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Rural Project Examples: Recruitment and retention of health professionals

Effective Examples

MU AHEC Summer Community Program
Updated/reviewed January 2020
  • Need: Lack of healthcare providers, specifically physicians, in rural Missouri.
  • Intervention: Rising second-year medical students at University of Missouri's School of Medicine are given the opportunity to participate in a clinical program in a rural community setting.
  • Results: Almost half of the participants from 1996-2010 chose to practice in rural locations upon graduation.

Promising Examples

funded by the Health Resources Services Administration Rural and Underserved APRN Project
Updated/reviewed January 2019
  • Need: To reduce the primary care provider shortage in rural Colorado.
  • Intervention: A "grow your own" initiative in Colorado recruits rural registered nurses and trains them to become advanced practice RNs.
  • Results: 81 RNs have participated in the Rural and Underserved APRN Project so far.

Other Project Examples

Avera LIGHT
Updated/reviewed January 2020
  • Need: Assistance for urban and rural physicians — as well as other healthcare providers — who are experiencing burnout and other issues associated with well-being.
  • Intervention: As part of its provider well-being focus in its rural and urban facilities, Avera Health system has created a program which attends to physician wellness issues starting with recruitment with continued support through retirement.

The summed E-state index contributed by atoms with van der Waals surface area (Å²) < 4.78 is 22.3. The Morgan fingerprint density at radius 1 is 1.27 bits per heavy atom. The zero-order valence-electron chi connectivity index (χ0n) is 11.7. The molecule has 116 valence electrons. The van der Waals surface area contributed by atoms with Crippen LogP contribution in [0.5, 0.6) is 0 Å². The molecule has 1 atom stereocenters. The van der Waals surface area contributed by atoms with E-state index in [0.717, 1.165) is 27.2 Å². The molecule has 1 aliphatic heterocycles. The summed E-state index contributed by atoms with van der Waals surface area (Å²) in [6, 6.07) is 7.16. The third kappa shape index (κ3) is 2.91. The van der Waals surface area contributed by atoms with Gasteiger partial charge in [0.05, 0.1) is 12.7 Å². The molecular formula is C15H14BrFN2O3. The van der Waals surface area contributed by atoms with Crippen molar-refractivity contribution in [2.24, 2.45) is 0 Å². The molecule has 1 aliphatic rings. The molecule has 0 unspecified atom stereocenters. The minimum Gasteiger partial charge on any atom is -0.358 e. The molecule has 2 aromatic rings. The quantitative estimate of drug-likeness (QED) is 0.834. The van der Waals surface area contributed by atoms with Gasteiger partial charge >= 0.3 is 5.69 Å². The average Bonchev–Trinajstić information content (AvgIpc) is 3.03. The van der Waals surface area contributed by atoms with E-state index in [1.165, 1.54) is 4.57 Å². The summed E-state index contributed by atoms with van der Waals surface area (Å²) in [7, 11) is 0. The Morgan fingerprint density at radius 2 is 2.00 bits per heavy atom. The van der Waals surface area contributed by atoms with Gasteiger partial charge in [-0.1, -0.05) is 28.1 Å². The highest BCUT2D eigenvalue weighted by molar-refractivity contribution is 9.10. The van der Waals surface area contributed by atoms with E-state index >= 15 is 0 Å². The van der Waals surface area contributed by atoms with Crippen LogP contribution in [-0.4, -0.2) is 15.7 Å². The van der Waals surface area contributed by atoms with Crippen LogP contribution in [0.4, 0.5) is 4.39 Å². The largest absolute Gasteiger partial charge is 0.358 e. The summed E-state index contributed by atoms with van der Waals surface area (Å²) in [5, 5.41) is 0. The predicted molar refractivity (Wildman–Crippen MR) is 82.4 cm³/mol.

• Results: With increasing engagement due to word of mouth, the program creates a culture of wellness where stigma is decreased and providers are encouraged to be proactive in reaching out for assistance for issues related to their personal and professional well-being.
Rural Recruitment Reimagined Workshop Presents the "Safe Sites" Model
Added January 2020
  • Need: Strategies to recruit and retain providers to practice in rural settings.
  • Intervention: A traveling one-day workshop was designed to share ideas and firsthand accounts on successful strategies on how to create "Safe Sites" for new recruits.
  • Results: So far, workshops have trained over 185 hospital administrators, board members, and rural hospital recruiters.
Wisconsin Early Education Shared Service Network
Added November 2019
  • Need: Throughout the state of Wisconsin, childcare services are closing rapidly, with staffing and finance issues as the main causes.
  • Intervention: In Wisconsin's Monroe and Vernon Counties, a collaborative that focuses on addressing key childcare access issues has come up with a creative solution. The Wisconsin Early Education Shared Services Network allows childcare providers to pool staff, resources, and services while receiving support for business and educational operations.
  • Results: So far, 6 childcare programs in Monroe and Vernon Counties have joined the Shared Services Network and more are considering. Joining has allowed childcare providers to focus their time, finances, and energy on the children they serve.
Kearny County Hospital's Physician Recruitment Model
Updated/reviewed October 2019